FORT WAYNE – He got up laughing.
It was Dec. 17 last year and Kevin Harden had a nice little run going up there in the Joyce Center at Notre Dame – eight points, five boards and three assists – and then he went sailing in for a layup, and everything came unstitched. His knee buckled, and he crumpled to the floor. Still, no big deal, right?
I thought it was just another injury, Harden recalls, nine months and change later.
Uh, not quite.
Not long after he went to the doctor, and he got news that was bad not just for him but for head coach Tony Jasick and the IPFW Mastodons: Twelve games into a season in which he was emerging as a player who brought energy and a needed element of toughness to the Mastodons, he was done for the year with a knee injury that would require surgery.
I was devastated to a certain extent, but I knew I had to work through it, Harden says now. It was hard, but at the same time some of the success we had at the end of the season last year kind of helped me get through it. But it was hard to watch, not being able to help your team at a time when they might have needed you.
Now, nine months and change later, the 6-foot-2, 180-pound senior guard is still making his way back to the floor. Jasick says he’ll be healthy but he’s not healthy yet; he’s hoping Harden will be ready for the season opener against Dayton on Nov. 9.
Like, really hoping.
I think he’s got a ton of leadership qualities in the way he plays, the way he carries himself, Jasick says. I thought our team missed that, quite frankly, when he went down last year.
Before that, Harden started all 12 games he played and averaged 6.3 points and 4.9 rebounds, while dishing 16 assists. Against Eastern Illinois, he scored a career-high 22 points. And he validated everything Jasick saw him in after Harden landed on his radar after earning honorable mention All-American honors as a junior college player.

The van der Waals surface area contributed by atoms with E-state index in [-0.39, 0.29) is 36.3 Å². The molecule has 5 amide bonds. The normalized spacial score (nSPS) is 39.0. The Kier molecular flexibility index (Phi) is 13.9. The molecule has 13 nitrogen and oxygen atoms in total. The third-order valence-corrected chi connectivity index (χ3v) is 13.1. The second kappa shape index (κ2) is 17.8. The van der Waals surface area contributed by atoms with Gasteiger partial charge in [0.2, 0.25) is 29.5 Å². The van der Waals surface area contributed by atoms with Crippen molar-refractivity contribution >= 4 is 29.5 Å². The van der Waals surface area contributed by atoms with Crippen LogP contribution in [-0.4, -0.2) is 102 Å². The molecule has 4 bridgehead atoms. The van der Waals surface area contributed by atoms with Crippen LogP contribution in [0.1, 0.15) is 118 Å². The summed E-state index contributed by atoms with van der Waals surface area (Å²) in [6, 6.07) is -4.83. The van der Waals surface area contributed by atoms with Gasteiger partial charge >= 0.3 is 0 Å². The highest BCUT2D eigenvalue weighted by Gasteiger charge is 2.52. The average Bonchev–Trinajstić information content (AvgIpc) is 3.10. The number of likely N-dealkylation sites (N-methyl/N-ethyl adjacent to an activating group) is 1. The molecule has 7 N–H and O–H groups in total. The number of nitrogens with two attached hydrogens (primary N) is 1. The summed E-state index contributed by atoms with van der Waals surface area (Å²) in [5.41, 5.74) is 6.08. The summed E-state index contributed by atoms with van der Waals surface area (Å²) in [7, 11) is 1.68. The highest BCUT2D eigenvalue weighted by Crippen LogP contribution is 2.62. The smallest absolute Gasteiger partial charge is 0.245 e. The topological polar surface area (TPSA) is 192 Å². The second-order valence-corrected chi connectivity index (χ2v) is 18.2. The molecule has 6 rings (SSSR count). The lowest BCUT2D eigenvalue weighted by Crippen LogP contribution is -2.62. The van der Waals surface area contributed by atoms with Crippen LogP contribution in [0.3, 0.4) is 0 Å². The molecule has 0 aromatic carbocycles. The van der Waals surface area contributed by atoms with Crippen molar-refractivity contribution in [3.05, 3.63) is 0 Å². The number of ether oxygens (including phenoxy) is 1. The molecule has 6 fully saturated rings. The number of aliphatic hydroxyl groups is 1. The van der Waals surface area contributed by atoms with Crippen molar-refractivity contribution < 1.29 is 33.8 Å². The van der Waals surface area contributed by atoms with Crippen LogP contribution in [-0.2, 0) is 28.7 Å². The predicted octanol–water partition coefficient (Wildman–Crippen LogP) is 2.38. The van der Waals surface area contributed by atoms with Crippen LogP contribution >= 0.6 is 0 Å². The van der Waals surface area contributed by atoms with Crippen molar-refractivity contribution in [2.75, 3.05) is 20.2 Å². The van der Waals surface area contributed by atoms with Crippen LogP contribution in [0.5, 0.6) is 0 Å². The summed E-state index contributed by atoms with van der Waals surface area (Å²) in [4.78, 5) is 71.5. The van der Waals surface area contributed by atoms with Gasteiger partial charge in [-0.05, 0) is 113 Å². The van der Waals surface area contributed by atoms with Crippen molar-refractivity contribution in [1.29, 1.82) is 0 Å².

He was the best player in their league, Jasick says. When I got a chance to see him live, I just really was drawn to his toughness and the way he carries himself.
And here’s the thing: It wasn’t as if Harden was born to the game. He never really played until a coach saw him playing in a physical education class when Harden was in middle school and invited him to join the basketball team.
Until then, he’d played just because it was fun and he liked it. And even afterward, it was never something that took over his life; in addition to playing basketball in high school, he was a cornerback in football and also ran the mile for the track team in the spring.
All of which may or may not have anything to do with his approach to basketball, which is distinctly less about personal numbers than results.
I’m an energy guy, so I’m gonna do everything that nobody wants to do, he says. Even when I was in high school, I was scoring a lot, but I always did what nobody wanted to do – rebound, play hard on D’.
Just what Jasick loves to hear.
How many guys do you interview that when you talk about what they bring to the table, they start with the defensive stuff, the toughness stuff? he says. Most guys talk, well, I got a nice mid-range game or I can make shots. He goes right to I can really help our team on the defensive end.’
So there’s no doubt that I think he has the ability to bring that mentality and the ability to defend to our team.